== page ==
The A-League has generally operated on a different calendar to its European counterparts due to the difference in seasons between the Northern and Southern hemispheres, and this had never really been a problem. However, with the world on hold due to the COVID-19 pandemic, and this includes football, there may now be a need to shift the Australian football calendar, since at present, it could go completely out of sync with international commitments.

At present, the 2019/20 A-League season is due to resume in August and finish a month later. However, this has put a question mark against the start of the next season. Can the 2020/21 season begin as it has since 2005, during the Australian summer, and finish in May, with the footballers only getting a month-long break? Or will the authorities take this opportunity to permanently shift the calendar, and move to a March-to-November schedule? There are a number of reasons why doing so is in the best interests of Australian football –

First of all, it would allow fans, players and everyone else connected with the game some respite from the heat. Australian summers can be brutal, with temperatures regularly crossing 40 degrees Celsius across the country, and hosting matches in those conditions can be painful for everyone concerned. There was an example of this earlier this year, when Newcastle Jets played Western United in February on a day where temperatures soared to 46 degrees, a game where betting sites Nigeria had predicted a draw. That is, frankly put, not safe for the players, and with there being so much noise and concern around the 2022 Qatar World Cup for the same reasons (and others, but that’s not the point here), it would be foolish for the A-League to continue putting its players’ health in jeopardy.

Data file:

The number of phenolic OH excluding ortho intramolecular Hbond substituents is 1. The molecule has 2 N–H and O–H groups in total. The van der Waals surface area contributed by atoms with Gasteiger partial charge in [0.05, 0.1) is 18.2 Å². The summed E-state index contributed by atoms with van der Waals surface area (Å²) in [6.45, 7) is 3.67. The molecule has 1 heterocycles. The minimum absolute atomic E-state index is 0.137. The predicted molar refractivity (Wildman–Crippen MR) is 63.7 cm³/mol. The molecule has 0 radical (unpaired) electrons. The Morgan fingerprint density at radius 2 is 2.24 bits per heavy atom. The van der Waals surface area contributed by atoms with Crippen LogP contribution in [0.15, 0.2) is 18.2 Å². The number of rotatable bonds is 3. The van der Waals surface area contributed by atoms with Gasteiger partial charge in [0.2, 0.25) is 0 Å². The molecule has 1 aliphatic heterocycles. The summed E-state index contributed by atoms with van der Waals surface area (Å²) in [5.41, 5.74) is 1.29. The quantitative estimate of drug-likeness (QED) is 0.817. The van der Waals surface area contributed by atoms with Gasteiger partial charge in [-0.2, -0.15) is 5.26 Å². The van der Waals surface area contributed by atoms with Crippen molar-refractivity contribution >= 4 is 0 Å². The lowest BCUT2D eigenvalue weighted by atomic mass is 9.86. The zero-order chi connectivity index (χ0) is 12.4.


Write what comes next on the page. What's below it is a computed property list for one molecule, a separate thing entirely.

This would also allow for there to be more specialized and focused media coverage on football. The majority of Australian sports are played during the summer, with cricket, tennis, basketball and the other football codes all taking up airwaves and column inches during this time. Moving to a winter schedule would improve the ability of the league to market itself by leaps and bounds.

Another curiosity of the Australian football calendar is that the entire football structure, or pyramid, is not aligned. The second-division NPL plays its matches on a different schedule, and so a team getting promoted to the A-League had to play in the top-flight within a month of its own second-division campaign concluding, or wait a whole year. That makes no sense, and whether there is a completely new second division launched, or the NPL continues to exist, it would just make footballing sense for the two divisions to be aligned in terms of their schedule.

Another impact has been on the performance of clubs in the AFC Champions League. With the A-League season ending in May, Australian clubs end up playing in the group stages of the Champions League during the off-season, making them significantly disadvantaged against their continental rivals. Further, there’s a lag of a year in participation, with A-League winners having to wait till the following year to play in the group stages. A March-November calendar shift would allow Australian clubs to prepare for the group stages during pre-season, and therefore arrive for the knockout stages during the campaign as well, ensuring that they are properly prepared tactically and physically.

These are just some of the benefits of changing up the Australian football calendar – there are many more, and one can only hope that the authorities can see these benefits too and that they take this chance, offered up by the current shutdown, to move the calendar for good.